nationalsecuritylaw Call for papers: Valparaiso Law Review Special Issue on “Direct Participation in Hostilities”

April 30, 2011

* Call for papers: Valparaiso Law Review Special Issue "The Geneva Conventions in 21st Century Warfare: How the Conventions Should Treat Civilians’ Direct Participation in Hostilities"

From the call for papers:

The Geneva Conventions differentiate between civilians and combatants. While this distinction made sense in the post-World War II world, the lines between civilian and combatant have blurred in recent years. This change in modern warfare tactics has raised questions about the Conventions’ applicability to the modern battlefield, and these questions are more pertinent in light of the on-going conflicts in Afghanistan, Libya, and elsewhere in the Middle East. The Valparaiso University Law Review will devote an entire issue of its 2012 edition to address the implications of this change in warfare.

This Call for Papers serves to solicit participants whose work might be published in the Law Review’s 2012 Special Issue. This special issue will not be a symposium. Instead the Law Review is seeking polished works from leading experts in this field. If you are interested in submitting a paper for publication, please provide a brief abstract of your proposal (preferably no more than 500 words) on or before June 1, 2011. Submissions should be sent electronically to Mr. Jonathan Sichtermann, Editor-in-Chief, Law Review, Valparaiso University School of Law, Jonathan.Sichtermann. After the Law Review has reviewed the submitted abstracts, we will issue invitations for submissions. Completed drafts will be due on October 1, 2011 and the editing process will begin shortly thereafter.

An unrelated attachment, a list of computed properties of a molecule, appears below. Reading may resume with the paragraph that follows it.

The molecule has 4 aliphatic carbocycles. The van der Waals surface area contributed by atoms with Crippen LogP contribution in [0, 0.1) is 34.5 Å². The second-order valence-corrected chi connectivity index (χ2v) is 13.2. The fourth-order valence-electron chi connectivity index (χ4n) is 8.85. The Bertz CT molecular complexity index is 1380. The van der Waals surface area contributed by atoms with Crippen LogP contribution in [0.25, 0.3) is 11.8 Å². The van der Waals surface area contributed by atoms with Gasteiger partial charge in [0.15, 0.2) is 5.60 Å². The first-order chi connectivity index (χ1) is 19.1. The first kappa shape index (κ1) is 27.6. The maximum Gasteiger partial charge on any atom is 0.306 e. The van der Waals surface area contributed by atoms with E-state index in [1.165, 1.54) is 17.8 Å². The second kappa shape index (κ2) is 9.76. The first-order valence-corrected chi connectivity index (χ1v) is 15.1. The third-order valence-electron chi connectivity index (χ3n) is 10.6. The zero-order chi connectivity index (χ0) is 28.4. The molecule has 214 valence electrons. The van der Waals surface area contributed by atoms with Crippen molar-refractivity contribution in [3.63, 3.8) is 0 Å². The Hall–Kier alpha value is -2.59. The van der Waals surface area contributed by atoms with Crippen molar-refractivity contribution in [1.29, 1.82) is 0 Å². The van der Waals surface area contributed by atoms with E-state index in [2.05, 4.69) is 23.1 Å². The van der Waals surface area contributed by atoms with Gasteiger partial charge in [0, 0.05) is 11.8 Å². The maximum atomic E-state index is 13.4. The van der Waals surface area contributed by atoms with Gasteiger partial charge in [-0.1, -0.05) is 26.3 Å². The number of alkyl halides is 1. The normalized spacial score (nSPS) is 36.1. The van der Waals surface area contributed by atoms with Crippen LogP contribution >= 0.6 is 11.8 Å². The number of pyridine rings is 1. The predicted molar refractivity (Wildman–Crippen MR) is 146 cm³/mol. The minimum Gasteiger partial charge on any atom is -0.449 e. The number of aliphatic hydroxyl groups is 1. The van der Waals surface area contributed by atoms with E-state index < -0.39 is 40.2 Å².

For further information regarding the Special Issue or submission requirements, please contact Mr. Sichtermann directly.

nationalsecuritylaw fixed United States v. Arellano-Felix (S.D. Cal. April 29, 2011)

April 30, 2011

* United States v. Arellano-Felix (S.D. Cal. Apr. 29, 2011)

My apologies for the last message coming through garbled (I just don’t know why sometimes the system sometimes can’t properly transmit text that looks fine when I drafted it). In any event, the content of the last message simply stated that after nine years of litigation and appeals, Mexico has succeeded in extraditing a leader of the Arellano-Felix Organization—Tijuana’s dominant cartel—to the United States to face a RICO prosecution. This may seem an odd fit for a national security law list, but my sense is that the extradition of senior cartel leadership figures is a crucial and increasingly important aspect of US-Mexico cooperation in the counter-cartel effort.

nationalsecuritylaw United States v. Arellano-Felix (S.D. Cal. Apr. 29, 2011)

April 30, 2011

=?ISO-8859-1?Q?=20?=(extradition of Tijuana cartel leader)
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